Pete Buttigieg and Bernie Sanders lead in partial Iowa caucus results

With 62 percent of Iowa precincts now reporting caucus-night results, Pete Buttigieg and Bernie Sanders lead the Democratic ticket.


Wyatt Dlouhy

Former Mayor of South Bend, Indiana Pete Buttigieg speaks to an audience during a caucus watch party at the Bell Center in Des Moines on Monday, February 3, 2020. At the time of the watch party, no precincts had finalized results. Buttigieg gave a hopeful speech and claimed victory in Iowa.

Julia Shanahan, Politics Editor

More than 24 hours after the Iowa caucuses, the Iowa Democratic Party released just under three-quarters of Iowa’s precinct results in two waves on Tuesday.

The early tallies show that former South Bend, Indiana Mayor Pete Buttigieg is leading his Democratic contenders with 26.8 percent of state delegate equivalents, followed closely by Sen. Bernie Sanders, I-Vt., — who won the most support in the raw body count during the first and second alignments of the reporting precincts.

The Iowa Democratic Party did not report results on Monday night immediately after the caucuses because of inconsistencies in reporting from caucus sites across the state. The state party released results at 4 p.m. Tuesday with 62.7 percent of Iowa caucus precincts reporting. The state Party released a second wave of results at around 11:30 p.m., inching the share of precincts reporting up to 70.82 percent.

Sanders followed behind Buttigieg with a state delegate equivalency of 25.2 percent and Sen. Elizabeth Warren, D-Mass., came in third with 18.4 percent. Former Vice President Joe Biden placed fourth with 15.4 percent of the state delegate equivalents.

The other 30 percent of precincts that haven’t reported results account for almost a third of Iowa’s precincts, with locations that haven’t reported scattered throughout the state. Three western Iowa counties had 100 percent of precincts reporting, with one eastern Iowa county and two central Iowa counties also reporting 100 percent of its precincts.

To increase transparency in the caucus process, the Iowa Democratic Party released results in three different metrics — a raw total of caucusgoer support, a second reshuffling called the final alignment, and the final state delegate equivalents.

In previous years, the party just released state delegate equivalents, which are calculated based on a formula from the Iowa Democratic Party. Each caucus site reports a certain number of state delegate equivalents. With the party releasing more than one metric measuring how the candidates stacked up on caucus night, more than one campaign can claim a victory.

In an interview with CNN after the first wave of partial results were announced, Buttigieg said the data amounts “to a remarkable victory for our campaign’s vision and message,” while a senior adviser from the Sanders campaign released a statement emphasizing that the partial results indicate that the Vermont senator had more people supporting him at the caucuses than any other Democratic candidate.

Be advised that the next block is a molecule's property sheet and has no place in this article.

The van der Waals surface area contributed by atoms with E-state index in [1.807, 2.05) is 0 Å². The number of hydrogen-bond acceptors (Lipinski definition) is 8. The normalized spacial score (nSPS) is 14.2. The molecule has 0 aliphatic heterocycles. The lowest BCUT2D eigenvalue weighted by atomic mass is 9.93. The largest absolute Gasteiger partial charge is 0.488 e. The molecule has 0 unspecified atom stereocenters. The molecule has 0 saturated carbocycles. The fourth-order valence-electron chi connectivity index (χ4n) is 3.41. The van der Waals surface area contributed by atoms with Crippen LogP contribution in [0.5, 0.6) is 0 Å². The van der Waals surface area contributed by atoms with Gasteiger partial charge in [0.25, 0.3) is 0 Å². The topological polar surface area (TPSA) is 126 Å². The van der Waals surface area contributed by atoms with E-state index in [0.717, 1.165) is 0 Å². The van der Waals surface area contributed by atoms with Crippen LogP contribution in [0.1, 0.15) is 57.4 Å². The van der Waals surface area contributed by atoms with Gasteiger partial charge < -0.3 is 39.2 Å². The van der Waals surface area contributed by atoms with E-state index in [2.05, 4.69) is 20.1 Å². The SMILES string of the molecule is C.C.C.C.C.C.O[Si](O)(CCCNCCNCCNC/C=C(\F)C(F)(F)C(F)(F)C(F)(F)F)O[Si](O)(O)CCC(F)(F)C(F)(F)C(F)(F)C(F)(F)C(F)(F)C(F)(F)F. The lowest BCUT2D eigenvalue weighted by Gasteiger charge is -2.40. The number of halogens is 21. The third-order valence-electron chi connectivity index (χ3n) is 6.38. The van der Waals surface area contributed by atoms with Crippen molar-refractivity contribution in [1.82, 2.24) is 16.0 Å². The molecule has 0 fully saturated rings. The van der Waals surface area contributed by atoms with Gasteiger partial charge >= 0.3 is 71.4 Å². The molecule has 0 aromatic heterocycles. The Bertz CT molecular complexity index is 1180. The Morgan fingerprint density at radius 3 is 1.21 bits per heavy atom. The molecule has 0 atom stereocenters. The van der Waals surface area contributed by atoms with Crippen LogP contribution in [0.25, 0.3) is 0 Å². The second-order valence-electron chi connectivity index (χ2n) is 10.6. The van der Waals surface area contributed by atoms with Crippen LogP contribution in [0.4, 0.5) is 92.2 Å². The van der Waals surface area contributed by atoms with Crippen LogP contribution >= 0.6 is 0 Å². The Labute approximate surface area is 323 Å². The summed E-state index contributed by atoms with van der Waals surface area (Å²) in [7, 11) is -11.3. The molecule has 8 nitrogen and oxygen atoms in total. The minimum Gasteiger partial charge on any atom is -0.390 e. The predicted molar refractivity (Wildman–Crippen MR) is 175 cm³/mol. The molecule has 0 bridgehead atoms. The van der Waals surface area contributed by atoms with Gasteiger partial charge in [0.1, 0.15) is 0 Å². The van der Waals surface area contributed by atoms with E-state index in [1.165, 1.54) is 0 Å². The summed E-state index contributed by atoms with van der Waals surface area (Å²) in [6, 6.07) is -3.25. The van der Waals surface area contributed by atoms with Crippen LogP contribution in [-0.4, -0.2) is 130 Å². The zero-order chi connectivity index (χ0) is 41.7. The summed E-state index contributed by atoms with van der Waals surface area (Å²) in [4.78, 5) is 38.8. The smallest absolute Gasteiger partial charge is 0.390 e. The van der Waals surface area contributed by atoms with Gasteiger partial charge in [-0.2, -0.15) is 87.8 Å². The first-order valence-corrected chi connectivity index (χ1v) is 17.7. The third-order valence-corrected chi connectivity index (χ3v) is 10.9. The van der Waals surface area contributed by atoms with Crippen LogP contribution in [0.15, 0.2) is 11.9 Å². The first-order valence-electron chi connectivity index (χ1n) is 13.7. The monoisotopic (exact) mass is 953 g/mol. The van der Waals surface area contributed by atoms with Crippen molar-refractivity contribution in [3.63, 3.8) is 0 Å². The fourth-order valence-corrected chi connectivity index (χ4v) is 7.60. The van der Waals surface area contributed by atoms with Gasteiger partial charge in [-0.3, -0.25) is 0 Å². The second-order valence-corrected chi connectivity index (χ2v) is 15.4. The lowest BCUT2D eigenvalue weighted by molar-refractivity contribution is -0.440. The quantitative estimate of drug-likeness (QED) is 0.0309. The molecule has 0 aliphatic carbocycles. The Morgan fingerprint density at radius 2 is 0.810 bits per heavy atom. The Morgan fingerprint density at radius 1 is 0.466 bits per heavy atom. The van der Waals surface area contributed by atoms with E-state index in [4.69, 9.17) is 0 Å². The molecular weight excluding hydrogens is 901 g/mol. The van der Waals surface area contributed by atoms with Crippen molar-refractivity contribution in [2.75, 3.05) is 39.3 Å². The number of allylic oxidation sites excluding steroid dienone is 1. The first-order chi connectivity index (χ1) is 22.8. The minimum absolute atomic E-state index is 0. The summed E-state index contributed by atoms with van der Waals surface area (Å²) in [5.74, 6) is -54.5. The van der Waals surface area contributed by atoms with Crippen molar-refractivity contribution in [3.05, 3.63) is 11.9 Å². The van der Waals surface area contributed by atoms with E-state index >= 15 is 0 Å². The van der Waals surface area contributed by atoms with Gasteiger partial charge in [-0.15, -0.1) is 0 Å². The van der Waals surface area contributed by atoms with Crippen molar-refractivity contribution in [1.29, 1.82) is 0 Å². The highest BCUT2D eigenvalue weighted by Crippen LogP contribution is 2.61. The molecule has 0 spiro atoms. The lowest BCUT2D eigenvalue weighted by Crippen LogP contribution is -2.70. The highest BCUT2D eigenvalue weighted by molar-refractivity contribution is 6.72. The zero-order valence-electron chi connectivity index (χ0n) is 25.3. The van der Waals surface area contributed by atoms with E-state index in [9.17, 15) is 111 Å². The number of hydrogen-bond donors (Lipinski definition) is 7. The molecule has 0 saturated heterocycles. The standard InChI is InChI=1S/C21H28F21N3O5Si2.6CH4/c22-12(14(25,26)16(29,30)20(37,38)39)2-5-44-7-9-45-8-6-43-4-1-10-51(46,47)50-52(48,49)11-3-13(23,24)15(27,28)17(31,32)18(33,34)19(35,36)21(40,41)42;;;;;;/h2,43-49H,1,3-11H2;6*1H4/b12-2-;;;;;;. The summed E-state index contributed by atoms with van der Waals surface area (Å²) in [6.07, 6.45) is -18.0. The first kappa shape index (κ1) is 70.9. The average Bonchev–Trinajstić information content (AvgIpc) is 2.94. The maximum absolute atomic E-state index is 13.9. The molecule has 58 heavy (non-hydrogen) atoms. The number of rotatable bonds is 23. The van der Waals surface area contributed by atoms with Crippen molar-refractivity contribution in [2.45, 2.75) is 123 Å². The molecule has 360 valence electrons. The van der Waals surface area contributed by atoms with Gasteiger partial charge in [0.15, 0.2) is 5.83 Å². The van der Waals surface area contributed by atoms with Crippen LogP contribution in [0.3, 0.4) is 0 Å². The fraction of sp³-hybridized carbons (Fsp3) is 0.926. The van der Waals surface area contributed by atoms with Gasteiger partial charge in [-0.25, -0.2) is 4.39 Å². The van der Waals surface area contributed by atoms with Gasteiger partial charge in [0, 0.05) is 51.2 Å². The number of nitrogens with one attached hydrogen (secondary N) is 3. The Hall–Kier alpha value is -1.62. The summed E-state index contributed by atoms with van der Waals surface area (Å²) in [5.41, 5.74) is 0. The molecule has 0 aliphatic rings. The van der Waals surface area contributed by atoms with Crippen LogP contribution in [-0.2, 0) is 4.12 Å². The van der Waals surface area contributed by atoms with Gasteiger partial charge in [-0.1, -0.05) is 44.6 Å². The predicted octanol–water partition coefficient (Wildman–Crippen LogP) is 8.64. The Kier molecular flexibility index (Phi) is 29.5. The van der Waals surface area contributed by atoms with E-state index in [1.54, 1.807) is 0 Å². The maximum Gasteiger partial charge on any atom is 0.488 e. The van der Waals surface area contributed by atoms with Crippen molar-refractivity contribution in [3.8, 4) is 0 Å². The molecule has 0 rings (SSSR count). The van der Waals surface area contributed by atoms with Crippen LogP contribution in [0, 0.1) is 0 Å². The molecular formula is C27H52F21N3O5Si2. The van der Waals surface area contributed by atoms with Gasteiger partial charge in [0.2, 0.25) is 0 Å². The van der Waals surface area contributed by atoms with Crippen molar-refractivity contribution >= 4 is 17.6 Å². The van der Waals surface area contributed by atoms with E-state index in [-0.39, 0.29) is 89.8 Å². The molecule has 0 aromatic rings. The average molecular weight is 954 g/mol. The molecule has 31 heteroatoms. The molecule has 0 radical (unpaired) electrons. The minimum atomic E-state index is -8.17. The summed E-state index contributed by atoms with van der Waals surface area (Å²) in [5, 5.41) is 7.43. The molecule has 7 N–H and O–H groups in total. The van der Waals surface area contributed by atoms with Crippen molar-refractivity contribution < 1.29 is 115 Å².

With Sanders following Buttigieg closely in his number of delegates, the rankings could change after the rest of the precincts report their results.

Buttigieg gained the most support from Iowans from the first alignment to the second alignment, gaining 3,943 supporters, according to the incomplete results. Sanders gained 1,344, but had more support in the raw body count, with 31,428 Iowans standing in his corner during the first alignment while 27,515 showed up for Buttigieg.

Buttigieg’s support so far comes primarily from rural and suburban counties. The former South Bend, Indiana mayor was able to win more county delegates without having the highest number of Iowans turning out for him on caucus night. The Buttigieg campaign spent a lot of time retail politicking in rural counties in the weeks leading up to the caucuses.

Buttigieg made 162 stops in Iowa since launching his campaign in April 2019. He had several bus tours through rural counties since September, making stops in more rural counties than his opponents who tended to focus on larger towns in western Iowa.

Stella Perlowski, 17, caucused with her mom on Monday night, supporting Biden during the first alignment at Callanan Middle School in Des Moines. After Biden did not reach viability, Perlowski moved to Buttigieg, where her mom was, but said it was an independent decision.

She said Buttigieg supporters pitched the former mayor’s electability, saying Buttigieg has a better chance of beating President Trump in a general election than Sanders.

“[The caucus process] was very enjoyable, I liked it, but it was intense,” Perlowski said. She said there were a lot of Amy Klobuchar supporters who tried to win her support after the first alignment. The Minnesota senator wasn’t viable after the first alignment until several Biden supporters decided to move to her camp, growing the number of Klobuchar supporters to earn two delegates.

Jeremy Dumkrieger, Democratic Party Chair in Woodbury County, said about one-third to half of the people who showed up at his precinct were brand new voters. Sanders won Woodbury County by a wide margin, receiving 1,211 delegate equivalents followed by Biden receiving 871. During the time of the partial results, about 30 of 44 of Woodbury precincts reported results.

“Woodbury has a lot of working-class neighborhoods, you know, a lot of working people and union people, and he won Woodbury [in 2016] too, so it wasn’t a big surprise,” Dumkrieger said.

Iowa pledges 41 delegates to the Democratic National Convention to pick an eventual nominee. The Hawkeye State’s delegates are relatively small compared to California and Texas. They each send 415 and 228 delegates, respectively.